It is said, however, that there is a distinction, growing out of the fact that the guaranty is written upon the same paper as the bond. This does not in the least alter the character of the obligation. Lamorieux v. Hewit, supra. “The engagement or contract of guaranty may be, and often is, written, on the back of the note or bill, but it may as well, so far as the guaranty is concerned, be written on a separate piece of paper.” 2 Parsons, supra, 119. This feature becomes material only upon questions arising upon the negotiability or assignment of such contracts. No such questions are involved in this appeal.

*331We conclude that Fuller is not a surety to the bond, but a principal to the guaranty — “a sealed instrument” — and, this being a separate contract, the suit is not barred until ten years after the cause of action accrued.

Per Curiam. Error.

Davis, J.

dissenting: At the bottom of Earp’s note or bond, is the following:

“ I guarantee payment of the foregoing bond. Sept. 27th, 1881.
(Signed) “ D. W.” [Seal]

There is only one promise to pay, and that is by Earp to Best. Earp is, unquestionably, the only principal to that obligation. Fuller guarantees the payment, and that, it is said, is a distinct undertaking — a special contract — to which he is principal. But the guarantee itself-is only for the payment of the debt which Earp, the principal, has promised to pay, and is not a primary obligation. Earp is principal to the thing guaranteed, and if you eliminate his promise, Fuller was promised to do nothing. He is not primarily liable for the debt. He is not the principal to any promise to pay money. He is not the principal in the one, and only one, “sealed instrument” promising to pay money, and if he Is to be held liable on a separate and independent contract or undertaking, then there was a collateral security, and, as insisted in the answer, as it was by Mr. Busbee in his argument, it was not assignable.

We are construing the instrument in view of a statute, which, it seems to me, was plainly intended to limit only the liability of the “principal” to a contract under seal to ten years, and to limit the liability of all persons secondarily liable, whether under seal or not, to three years. It seems to me that there was only one principal to the obligation to pay Best the $100, and that principal was Earp. I am not *332sure, that a guarantor is ever called a principal, as to the thing guaranteed to be done, and whether you call him guarantor or surety to the original and principal obligation, I think neither the spirit nor the letter of section 152, sub-sec. 2, of The Code, makes him “ principal thereto.”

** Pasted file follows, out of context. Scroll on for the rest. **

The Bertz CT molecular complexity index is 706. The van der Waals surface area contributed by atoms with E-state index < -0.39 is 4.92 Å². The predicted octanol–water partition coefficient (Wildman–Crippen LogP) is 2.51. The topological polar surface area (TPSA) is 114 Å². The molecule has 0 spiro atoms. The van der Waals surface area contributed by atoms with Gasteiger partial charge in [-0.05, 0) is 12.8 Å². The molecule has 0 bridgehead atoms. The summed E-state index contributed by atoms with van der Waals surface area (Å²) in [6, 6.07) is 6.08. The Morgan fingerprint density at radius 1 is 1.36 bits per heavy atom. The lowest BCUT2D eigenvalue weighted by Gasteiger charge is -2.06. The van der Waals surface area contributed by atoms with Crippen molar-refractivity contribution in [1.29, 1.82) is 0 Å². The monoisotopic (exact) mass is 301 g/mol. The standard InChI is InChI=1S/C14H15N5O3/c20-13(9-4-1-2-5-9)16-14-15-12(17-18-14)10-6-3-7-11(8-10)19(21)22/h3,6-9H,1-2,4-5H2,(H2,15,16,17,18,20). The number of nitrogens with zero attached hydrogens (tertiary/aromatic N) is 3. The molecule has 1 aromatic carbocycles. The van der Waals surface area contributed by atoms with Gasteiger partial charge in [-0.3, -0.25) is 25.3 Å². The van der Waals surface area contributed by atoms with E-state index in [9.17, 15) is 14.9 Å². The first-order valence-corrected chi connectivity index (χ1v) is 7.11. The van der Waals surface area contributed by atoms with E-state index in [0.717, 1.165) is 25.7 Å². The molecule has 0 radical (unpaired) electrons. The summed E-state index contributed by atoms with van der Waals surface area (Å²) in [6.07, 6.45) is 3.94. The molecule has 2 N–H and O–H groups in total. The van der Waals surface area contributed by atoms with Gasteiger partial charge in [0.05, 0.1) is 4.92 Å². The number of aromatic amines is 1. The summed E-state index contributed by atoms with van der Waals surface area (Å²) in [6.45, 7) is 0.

Judge DANIEL says: “A guaranty is a promise to answer the payment of some debt,-or the performance of some duty, in case of the failure of another person who is himself, in the first instance, liable to such payment or performance.” Carpenter v. Wall, 4 D. & B., 144 I think this other person is everywhere, and in all cases, spoken of as the 'principal. I do not think a case can be found in which the guarantor for the payment of another is spoken of as principal. It is said that the contract of guaranty is co-extensive with that of the principal. The answer is, so is that of any other surety under seal, but for our statute — and it is that which makes the distinction between the limit of the liability of the principal and the person hound to answer for him — whether as surety or (I think) guarantor, for the judgment.

Baylus on Surety and Guaranty, throughout, speaks of the relation between the parties as surety and principal, guarantor and principal, and of contracts of guaranty and contracts of surety, and he also says, that “if the guaranty is made with one person it cannot be extended to another.” Sections 146, 113, 133, 147.

Would not Fuller, in an action against him and Best, or against him and Best’s assignee, be entitled to the benefits of §§ 2100 and 2101 of The Code ? Would he not have the right to show in what relation he stood to the parties, and that he was only surety for the payment of the $100, and that it was so understood by the parties? That he was not principal? Welfare v. Thompson, 83 N. C., 276; Lowder v. Noding, 8 Ired. Eq., 208. I think that in this case it sufficiently appears that the guarantor, as is often the case in single guaranties for the payment of money by another, is *333really a surety, and only a surety, for the principal; and if that were not the fair and necessary construction of the instrument, he would have a right to show that it' was so intended and so understood by the parties, and that he would have the right to show this by parol. Welfare v. Thompson, supra.

I think there was no error in the ruling of the Judge below.